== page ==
Life insurers’ price-to-earnings (P/E) ratios have historically been significantly lower than the average S&P P/E of 15.7. Variable annuity (VA) writers, in particular, have experienced high betas and have typically traded below their book values in recent years. The average beta and P/E ratio of some of the largest VA writers is 1.5 and 8, respectively.
Variable annuity guarantees are generally perceived by market participants (and rightly so) as extremely risky products with significant market exposure. While companies have had tremendous success in managing this risk primarily via hedging, market participants have not fully appreciated the value of such risk management techniques. Decreased confidence in VA writers leads to excessive trading and volatility, which translates into high betas and low P/E ratios.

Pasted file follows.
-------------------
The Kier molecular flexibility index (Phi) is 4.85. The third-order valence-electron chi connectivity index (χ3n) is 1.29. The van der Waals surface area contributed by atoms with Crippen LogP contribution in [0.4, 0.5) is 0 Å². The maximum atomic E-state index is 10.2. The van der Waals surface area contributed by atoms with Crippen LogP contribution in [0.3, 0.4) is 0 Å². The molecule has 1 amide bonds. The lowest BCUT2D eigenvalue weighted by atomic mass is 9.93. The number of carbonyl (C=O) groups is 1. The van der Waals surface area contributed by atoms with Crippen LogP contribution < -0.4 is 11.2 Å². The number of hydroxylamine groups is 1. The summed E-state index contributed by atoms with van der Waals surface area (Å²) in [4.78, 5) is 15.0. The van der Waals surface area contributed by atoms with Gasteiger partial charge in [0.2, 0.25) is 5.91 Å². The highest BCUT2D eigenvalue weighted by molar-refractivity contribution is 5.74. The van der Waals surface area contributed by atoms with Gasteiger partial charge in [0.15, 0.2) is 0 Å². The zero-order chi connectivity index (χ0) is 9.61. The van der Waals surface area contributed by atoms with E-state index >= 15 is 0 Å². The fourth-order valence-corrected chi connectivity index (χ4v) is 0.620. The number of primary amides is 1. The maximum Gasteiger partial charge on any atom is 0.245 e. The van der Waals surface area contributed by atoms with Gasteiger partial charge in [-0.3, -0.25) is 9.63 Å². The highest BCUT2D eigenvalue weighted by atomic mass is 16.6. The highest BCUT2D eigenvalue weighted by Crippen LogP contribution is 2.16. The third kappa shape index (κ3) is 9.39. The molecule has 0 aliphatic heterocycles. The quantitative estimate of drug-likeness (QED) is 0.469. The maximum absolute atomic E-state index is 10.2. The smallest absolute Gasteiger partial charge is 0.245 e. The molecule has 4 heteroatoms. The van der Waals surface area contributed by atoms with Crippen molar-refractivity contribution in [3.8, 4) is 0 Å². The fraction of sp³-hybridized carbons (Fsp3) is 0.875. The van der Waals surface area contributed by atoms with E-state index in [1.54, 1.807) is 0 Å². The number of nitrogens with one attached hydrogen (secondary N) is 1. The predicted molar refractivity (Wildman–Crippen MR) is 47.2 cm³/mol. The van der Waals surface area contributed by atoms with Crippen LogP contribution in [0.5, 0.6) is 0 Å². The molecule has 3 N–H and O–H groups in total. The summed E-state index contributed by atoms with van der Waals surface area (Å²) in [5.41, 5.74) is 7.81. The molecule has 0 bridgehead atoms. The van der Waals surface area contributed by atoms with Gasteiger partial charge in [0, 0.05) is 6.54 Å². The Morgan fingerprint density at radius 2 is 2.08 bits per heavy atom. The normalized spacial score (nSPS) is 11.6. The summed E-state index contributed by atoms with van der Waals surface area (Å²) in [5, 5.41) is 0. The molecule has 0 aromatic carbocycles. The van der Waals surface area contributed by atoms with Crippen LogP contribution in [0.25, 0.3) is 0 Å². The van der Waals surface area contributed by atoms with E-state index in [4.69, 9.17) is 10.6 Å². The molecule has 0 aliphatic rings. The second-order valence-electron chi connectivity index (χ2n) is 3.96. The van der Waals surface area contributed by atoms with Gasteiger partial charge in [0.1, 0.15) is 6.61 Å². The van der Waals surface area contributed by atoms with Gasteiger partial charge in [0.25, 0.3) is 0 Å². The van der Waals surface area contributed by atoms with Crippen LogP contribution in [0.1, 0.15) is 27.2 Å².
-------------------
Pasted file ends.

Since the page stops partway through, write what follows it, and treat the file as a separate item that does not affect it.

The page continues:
This article by Milliman’s Ken Mungan and Poojan Shah attempts to illustrate, through an example, that hedging VA guarantees can smooth company earnings. Even though the majority of VA writers have implemented hedge programs to manage the market risk, P/E ratios continue to be low.